Living in the small area definitely makes for this weird body of work. Earlier we worked for Nokia and were part of a huge machine but then the iphone came out and killed that contract…The projects that stand out are the ones where the client gives us a lot of freedom. Like “Red Sucks” for example. We had a lot of fun with it and didn’t take it all seriously but when it came time to present it to the powers at Red we suddenly became really nervous. But the clients loved it. Sometimes we struggle and things get lean but are lives are about making products that we’re passionate about. Sure we crash and burn but the process is always about learning. I have friends in the gaming industry and others who are pigeon-holed in what they do and we’re lucky because we’re involved in so many different things.
What’s your advice for kids growing up in the Kootenays and who want to get into film and digital media?
When I first went to school in 2002 I didn’t have an email address and I didn’t know much about the internet at the time. My world was mountain biking and snowboarding and having a good time and I was really committed to TV and films. Then I entered the world of media and tech and I made a music video for the Nelson band the Toques and uploaded it to CBC’s website and it was voted on. This was pre-YouTube and I watched my music video get out there to the masses and realized I should stop hating on the web. Now the majority of stuff we do is targeted to be released online, like this recent Diamondback vid, and it’s crazy cause we live in Rossland, a town of 3,500 people, most of whom don’t know what we do here at Juicy, and there’s someone from Austria commenting on our work on Vimeo. It’s like, “Holy sh*t! Someone from the other side of the planet likes what I’ve done!” That’s powerful stuff and I envy up-and-comers today who have that power at their fingertips.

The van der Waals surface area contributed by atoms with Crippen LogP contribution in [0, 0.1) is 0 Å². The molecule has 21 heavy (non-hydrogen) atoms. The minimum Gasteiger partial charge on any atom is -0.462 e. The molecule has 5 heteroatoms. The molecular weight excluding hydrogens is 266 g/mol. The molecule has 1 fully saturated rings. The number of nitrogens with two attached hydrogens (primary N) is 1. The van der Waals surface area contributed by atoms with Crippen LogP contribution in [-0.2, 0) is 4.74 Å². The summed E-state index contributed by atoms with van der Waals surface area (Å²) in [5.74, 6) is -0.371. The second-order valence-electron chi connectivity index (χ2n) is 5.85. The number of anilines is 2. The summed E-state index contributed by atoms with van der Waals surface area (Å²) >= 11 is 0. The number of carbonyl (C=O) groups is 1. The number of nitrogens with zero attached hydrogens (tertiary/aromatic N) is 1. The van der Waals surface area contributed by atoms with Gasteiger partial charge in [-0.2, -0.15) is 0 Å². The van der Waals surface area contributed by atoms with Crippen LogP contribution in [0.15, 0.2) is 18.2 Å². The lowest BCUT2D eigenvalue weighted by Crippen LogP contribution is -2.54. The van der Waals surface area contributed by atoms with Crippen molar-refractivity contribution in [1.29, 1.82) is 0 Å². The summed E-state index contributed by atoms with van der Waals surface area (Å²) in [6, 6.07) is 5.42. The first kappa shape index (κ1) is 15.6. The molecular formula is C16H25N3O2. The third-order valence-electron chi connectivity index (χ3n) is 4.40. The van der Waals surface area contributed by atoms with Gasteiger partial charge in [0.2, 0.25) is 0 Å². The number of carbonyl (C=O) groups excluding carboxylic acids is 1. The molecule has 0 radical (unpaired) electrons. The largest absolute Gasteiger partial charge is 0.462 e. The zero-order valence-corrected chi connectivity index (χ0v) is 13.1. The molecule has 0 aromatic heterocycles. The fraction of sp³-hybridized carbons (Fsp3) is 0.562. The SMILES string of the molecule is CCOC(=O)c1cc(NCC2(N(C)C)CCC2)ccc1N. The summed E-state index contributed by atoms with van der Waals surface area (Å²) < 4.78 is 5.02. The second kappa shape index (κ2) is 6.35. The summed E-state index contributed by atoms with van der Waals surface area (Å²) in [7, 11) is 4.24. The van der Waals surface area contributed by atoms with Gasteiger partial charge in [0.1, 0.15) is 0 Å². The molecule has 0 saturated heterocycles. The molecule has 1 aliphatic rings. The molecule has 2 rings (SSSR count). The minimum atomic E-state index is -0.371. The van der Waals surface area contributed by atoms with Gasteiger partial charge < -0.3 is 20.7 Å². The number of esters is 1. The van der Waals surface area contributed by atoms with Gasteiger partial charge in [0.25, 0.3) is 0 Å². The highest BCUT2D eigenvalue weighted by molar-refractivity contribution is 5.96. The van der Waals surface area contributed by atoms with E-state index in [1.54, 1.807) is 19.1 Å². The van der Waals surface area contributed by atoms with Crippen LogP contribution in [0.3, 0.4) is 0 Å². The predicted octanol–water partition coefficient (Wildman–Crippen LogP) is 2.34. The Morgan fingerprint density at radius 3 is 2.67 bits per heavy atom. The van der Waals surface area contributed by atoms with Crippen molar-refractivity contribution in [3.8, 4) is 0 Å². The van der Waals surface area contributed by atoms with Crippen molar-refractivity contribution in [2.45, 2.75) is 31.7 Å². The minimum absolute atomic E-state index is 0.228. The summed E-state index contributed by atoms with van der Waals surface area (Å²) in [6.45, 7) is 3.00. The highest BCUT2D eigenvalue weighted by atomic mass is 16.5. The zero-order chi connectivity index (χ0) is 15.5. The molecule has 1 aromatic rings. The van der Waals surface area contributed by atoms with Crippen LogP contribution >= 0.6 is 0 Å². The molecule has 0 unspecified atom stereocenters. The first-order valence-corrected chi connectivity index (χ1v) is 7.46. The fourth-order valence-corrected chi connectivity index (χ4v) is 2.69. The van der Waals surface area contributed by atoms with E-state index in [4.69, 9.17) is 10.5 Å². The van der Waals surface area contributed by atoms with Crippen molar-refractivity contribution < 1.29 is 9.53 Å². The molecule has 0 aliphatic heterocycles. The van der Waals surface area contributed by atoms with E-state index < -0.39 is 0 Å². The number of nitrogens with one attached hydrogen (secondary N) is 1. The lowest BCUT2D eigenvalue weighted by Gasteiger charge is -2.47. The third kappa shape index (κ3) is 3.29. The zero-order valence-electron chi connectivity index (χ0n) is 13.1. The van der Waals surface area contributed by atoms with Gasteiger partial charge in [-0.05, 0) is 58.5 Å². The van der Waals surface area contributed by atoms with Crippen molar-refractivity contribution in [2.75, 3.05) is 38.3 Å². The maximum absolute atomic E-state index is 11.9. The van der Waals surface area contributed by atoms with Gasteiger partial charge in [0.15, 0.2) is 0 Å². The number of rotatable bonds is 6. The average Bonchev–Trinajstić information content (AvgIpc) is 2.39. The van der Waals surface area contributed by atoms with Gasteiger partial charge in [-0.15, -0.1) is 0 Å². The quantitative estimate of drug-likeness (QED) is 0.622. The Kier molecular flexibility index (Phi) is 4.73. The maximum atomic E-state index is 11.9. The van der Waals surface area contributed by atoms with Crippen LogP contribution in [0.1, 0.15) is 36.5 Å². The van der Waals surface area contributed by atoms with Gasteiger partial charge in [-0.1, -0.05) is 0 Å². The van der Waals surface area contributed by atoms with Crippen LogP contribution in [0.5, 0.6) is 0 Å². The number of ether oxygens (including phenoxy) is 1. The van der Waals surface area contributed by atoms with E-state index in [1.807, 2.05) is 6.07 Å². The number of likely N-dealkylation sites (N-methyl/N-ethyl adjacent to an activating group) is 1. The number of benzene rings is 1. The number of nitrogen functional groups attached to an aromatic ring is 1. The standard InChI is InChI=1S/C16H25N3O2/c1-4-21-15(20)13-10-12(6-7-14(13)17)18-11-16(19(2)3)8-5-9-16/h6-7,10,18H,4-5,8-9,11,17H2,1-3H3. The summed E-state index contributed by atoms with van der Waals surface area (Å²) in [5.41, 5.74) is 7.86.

My only other advice is: if you have a passion outside of digital arts, whether it’s mountain biking or crochet, there are so many niche audiences that exist now you can tap into some huge opportunities. Seriously! People are making hundreds of thousands of dollars with their YouTube channel that teaches others how to crochet! It’s an amazing time for digital media.